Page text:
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Coronavirus: The everyday precautions to take if you’re in Italy

Here's the latest official advice on staying safe during the coronavirus outbreak in Italy. (Paywall Free)

Coronavirus: The everyday precautions to take if you're in Italy
Photo: AFP

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What precautions are advised?

The Italian government has published guidelines aimed at reducing the risk of contracting the virus.

The advice is much the same as that issued during flu season and involves taking a few basic precautions.

You should take the same precautions in Italy that you would anywhere else:

  • Wash hands thoroughly and often with soap and water, especially after coughing and sneezing or before eating.
  • Avoid touching your eyes, nose or mouth, especially with unwashed hands.
  • Cover your nose and mouth when coughing or sneezing.
  • Avoid close contact with people who have symptoms of respiratory illness.
  • Wear a mask if you suspect you are ill, or if you are assisting someone else who is ill.
  • Clean off surfaces with alcohol- or chlorine-based disinfectants.

People are also advised not to take any antibiotics or antiviral medication unless they have been prescribed by a doctor.

And you don't need to worry about handling anything made or shipped from China, nor about catching coronavirus from (or giving it to) a pet.

You can find the latest information and health advice regarding the coronavirus outbreak in Italy from the Italian Health Ministry, your country's embassy, or the World Health Organization.

Do I need to wear a mask?

The WHO and the Italian government have stated that the masks are only useful if you're already ill, or if you're a health professional assisting people who are ill.


Shoppers wearing masks in northern Italy. Photo: Miguel Medina/AFP

“Hygiene measures (washing your hands) and avoiding close contact, just as for the flu, is enough to avoid spreading the pathogens,” said the president of the Federation of Italian Pharmacists, Andrea Mandelli.

Other experts, however, say wearing a mask as a precaution – i.e., even if you don't have symptoms – could help reduce the risk that infected people will spread the virus to others before they realise they're ill.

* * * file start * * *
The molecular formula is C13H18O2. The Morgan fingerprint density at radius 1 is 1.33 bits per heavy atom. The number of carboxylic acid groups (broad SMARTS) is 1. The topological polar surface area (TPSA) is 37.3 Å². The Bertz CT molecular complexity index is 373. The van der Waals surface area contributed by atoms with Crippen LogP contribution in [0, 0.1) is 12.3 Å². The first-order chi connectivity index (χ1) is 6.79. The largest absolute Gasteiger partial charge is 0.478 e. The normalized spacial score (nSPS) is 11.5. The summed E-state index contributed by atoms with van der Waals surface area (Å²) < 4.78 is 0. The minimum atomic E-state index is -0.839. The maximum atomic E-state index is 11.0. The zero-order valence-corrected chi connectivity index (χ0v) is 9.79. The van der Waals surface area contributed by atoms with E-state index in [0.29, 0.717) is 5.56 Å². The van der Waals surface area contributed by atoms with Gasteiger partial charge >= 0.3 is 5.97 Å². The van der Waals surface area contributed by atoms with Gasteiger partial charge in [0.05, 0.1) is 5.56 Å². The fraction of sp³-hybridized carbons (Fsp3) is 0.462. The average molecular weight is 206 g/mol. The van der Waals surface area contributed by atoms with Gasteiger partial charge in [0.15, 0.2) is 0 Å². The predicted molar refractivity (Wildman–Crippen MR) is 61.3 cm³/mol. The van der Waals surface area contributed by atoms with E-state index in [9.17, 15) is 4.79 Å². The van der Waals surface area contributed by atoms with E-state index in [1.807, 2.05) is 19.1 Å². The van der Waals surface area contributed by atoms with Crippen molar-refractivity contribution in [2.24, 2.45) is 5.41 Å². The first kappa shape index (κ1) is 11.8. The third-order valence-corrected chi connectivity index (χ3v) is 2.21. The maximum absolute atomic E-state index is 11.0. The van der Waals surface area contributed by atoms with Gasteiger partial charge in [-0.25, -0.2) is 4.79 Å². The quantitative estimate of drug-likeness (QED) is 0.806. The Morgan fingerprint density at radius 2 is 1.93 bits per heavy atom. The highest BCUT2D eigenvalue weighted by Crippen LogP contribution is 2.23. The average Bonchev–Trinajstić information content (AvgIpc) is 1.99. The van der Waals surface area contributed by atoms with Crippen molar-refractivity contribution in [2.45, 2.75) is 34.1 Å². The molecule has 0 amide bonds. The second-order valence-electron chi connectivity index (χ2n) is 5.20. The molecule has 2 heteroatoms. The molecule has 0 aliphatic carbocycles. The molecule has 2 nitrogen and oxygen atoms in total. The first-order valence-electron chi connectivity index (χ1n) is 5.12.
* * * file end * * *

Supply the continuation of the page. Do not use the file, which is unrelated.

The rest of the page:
Read what other countries advise about face masks here.

And as of early April, some regions of Italy have made face masks compulsory in supermarkets or even just on the street. 

READ ALSO: Where should I wear a face mask in Italy?

What should I do if I think I have symptoms of coronavirus?

If you develop a fever, cough or have difficulty breathing either in Italy or within 14 days of travelling here, you need to seek medical advice immediately but without endangering others.

Emergency rooms in affected areas have been closed. Photo: AFP

Do not go straight to a hospital or doctor's surgery. In Italy, call the government's coronavirus hotline on 1500 for emergency advice in English, Italian or Chinese.

READ ALSO: Coronavirus in Italy: The phone numbers and websites you need to know about

If you have any questions or concerns while in Italy, you can call one of the regional information lines set up specifically for that purpose.

If you're already back home, call your doctor and inform them that you recently travelled to Italy.

Until you've been tested for the virus, avoid further travel or contact with others.

According to the WHO, around 80 percent of people who contract the new coronavirus recover without needing special treatment.

Around one out of every six people who gets COVID-19 becomes seriously ill and develops difficulty breathing.

Only around two percent of cases are fatal. Older people and those with underlying medical problems like high blood pressure, heart problems or diabetes, are more likely to develop serious illness.

Find all The Local's coverage of the coronavirus outbreak in Italy here

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This means that new or occasional readers can read articles for free. On urgent need-to-know articles and official advice about coronavirus, we are also dropping the paywall completely. That includes this article.